Tuesday, August 16, 2011

When Should You Shoot A Patriot?

They say that turn-about is fair play and so we shall now consider the flip side of the firestorm sparked by a patriot “Liking” a Facebook post which linked to an article entitled: When Should You Shoot A Cop?

But first a word from our sponsors:

“Frankly, I think the Sheriff of Kershaw County is a coward and a hypocrite. What he and his underlings do, day after day, is go around with guns, using violence and the threat of violence, to control, rob, kidnap or kill people. That’s what ‘law enforcement’ is all about: forcibly imposing the will of the politicians upon everyone else. To spend day after day acting as a mercenary and hired thug of politicians, and then to have a tantrum because some people were having an abstract philosophical conversation about the possibility of resisting unjust aggression committed by cops, is cowardly in the extreme. On top of that, to ignore repeated invitations to have a polite, open discussion about things (as the Sheriff has done in this case), in favor of preparing for mortal combat, is the sign of a bully and a coward.” — Larken Rose, CopBlock.org contributor and author of When Should You Shoot A Cop?

“Thanks to a recent article by Joseph Farah… the surge in the number of armed Federal bureaucrats has been brought to our attention. Farah points out that in 1996 alone, at least 2,439 new Federal cops were authorized to carry firearms. That takes the total up to nearly 60,000…. Force and intimidation are the tools of tyrants. Intimidation with government guns, the threat of imprisonment, and the fear of harassment by government agents puts fear into the hearts of millions of Americans…. Even though the average IRS agent does not carry a gun, the threat of incarceration and seizure of property is backed up by many guns. All government power is ultimately gun power and serves the interests of those who despise or do not comprehend the principles of liberty. The gun in the hands of law-abiding citizens serves to hold in check arrogant and aggressive government. Guns in the hands of the bureaucrats do the opposite. The founders of this country fully understood this fact.” — Congressman and 2012 Presidential candidate Ron Paul (R-TX), who was recently conflated with domestic terrorists in a Missouri fusion center report (a fusion center which operates under the auspices of the Department of Homeland Security [DHS] and the Department of Justice)

And now back to our irregularly-scheduled program.

Our (real-life) cast of characters include:

Larken Rose, author of the now infamous article: When Should You Shoot A Cop?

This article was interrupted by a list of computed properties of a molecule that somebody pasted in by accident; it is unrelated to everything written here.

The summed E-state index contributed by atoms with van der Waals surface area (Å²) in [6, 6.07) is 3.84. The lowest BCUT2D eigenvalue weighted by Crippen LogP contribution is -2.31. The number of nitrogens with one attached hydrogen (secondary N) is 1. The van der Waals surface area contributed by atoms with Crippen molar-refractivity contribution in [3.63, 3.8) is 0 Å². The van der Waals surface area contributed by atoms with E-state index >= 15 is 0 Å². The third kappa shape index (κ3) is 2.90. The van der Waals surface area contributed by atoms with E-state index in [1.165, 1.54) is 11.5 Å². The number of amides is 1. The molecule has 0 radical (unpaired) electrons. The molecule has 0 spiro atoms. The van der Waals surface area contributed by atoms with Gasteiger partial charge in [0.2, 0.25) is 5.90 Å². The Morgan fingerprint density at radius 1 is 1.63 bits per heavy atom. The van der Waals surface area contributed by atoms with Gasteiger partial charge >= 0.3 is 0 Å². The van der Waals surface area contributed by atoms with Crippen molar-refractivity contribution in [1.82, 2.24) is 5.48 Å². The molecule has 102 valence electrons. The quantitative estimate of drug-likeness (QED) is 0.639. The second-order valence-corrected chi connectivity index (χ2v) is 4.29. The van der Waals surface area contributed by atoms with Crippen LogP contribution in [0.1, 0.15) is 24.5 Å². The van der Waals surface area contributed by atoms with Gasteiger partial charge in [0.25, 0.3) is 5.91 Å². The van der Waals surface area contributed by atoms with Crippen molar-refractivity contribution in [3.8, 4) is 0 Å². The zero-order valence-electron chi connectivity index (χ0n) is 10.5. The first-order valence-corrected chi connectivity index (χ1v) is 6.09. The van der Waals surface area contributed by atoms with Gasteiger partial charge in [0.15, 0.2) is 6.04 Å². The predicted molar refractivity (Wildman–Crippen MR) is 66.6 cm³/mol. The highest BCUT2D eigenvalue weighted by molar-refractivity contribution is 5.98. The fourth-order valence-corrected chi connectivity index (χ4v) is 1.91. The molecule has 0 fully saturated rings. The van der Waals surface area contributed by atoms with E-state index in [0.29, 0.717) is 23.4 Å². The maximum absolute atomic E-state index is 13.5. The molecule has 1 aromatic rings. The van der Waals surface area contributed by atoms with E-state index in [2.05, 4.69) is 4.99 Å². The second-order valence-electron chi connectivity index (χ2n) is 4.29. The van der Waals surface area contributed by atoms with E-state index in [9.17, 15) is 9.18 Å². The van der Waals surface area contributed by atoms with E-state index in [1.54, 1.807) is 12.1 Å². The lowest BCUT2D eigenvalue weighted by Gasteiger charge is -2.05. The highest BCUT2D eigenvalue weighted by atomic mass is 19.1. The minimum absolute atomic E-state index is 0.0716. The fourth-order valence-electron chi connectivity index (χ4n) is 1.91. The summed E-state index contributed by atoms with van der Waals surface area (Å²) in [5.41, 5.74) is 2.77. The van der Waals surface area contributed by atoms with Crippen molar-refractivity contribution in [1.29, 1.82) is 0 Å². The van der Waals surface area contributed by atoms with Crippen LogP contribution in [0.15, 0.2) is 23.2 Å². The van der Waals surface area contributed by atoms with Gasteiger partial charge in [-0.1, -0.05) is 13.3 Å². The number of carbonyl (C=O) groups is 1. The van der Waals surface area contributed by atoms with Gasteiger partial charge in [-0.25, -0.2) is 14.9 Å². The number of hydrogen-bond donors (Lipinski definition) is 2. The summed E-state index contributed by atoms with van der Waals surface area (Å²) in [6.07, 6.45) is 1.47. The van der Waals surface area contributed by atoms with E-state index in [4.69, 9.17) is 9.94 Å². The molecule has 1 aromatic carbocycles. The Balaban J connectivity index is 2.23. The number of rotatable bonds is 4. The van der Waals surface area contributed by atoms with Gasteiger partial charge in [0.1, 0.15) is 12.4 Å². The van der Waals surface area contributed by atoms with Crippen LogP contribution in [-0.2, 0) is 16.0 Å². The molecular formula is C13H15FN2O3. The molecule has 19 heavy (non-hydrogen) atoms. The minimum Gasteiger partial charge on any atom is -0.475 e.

Marlene Motley, Kershaw County Patriot who posted the article to Facebook

Jeff Mattox, Kershaw County Patriot and (former) Kershaw County Republican Party Co-Chairman who “Liked” the article

Jim Matthews, Kershaw County Sheriff who publicly objected to the “Liking” of the article

South Carolina Fusion Center, domestic intelligence agency which ever lurks in the shadows

In our last episode of: “The Little Patriot That Liked,” you will recall that:

* Sheriff Matthews alerted the media to his displeasure with the shocking act of “Liking” and placed his deputies on high alert;
* Patriot Mattox was asked to resign from his GOP Co-Chair position due to the “Liking” incident and he, in turn, called for various resignations of which Sheriff Matthews was one;
* Author Rose issued a challenge to Sheriff Matthews to publicly debate the philosophical underpinnings of the article that he wrote.

And the Fusion Center ever lurks.

In the interim, we’ve had the following developments:

* Patriot Mattox was voted out of his GOP Co-Chairmanship;
* Angry callers shut down the phone lines of the Kershaw County Sheriff’s Department for 45 minutes prompting an investigation and threats of prosecution;
* Patriot Mattox and his compatriots received death threats and threats of harm from various sources;
* Author Rose’s friendly invitation to debate has gone completely ignored by Sheriff Matthews.

And the Fusion Center ever lurks.

So let us now recall that the article which prompted this whole firestorm — When Should You Shoot A Cop? — was an examination of the question of whether, or not, populations should defend themselves against tyrannical regimes when left with no other option.

Which begs the equal and opposite question: When Should You Shoot A Patriot?

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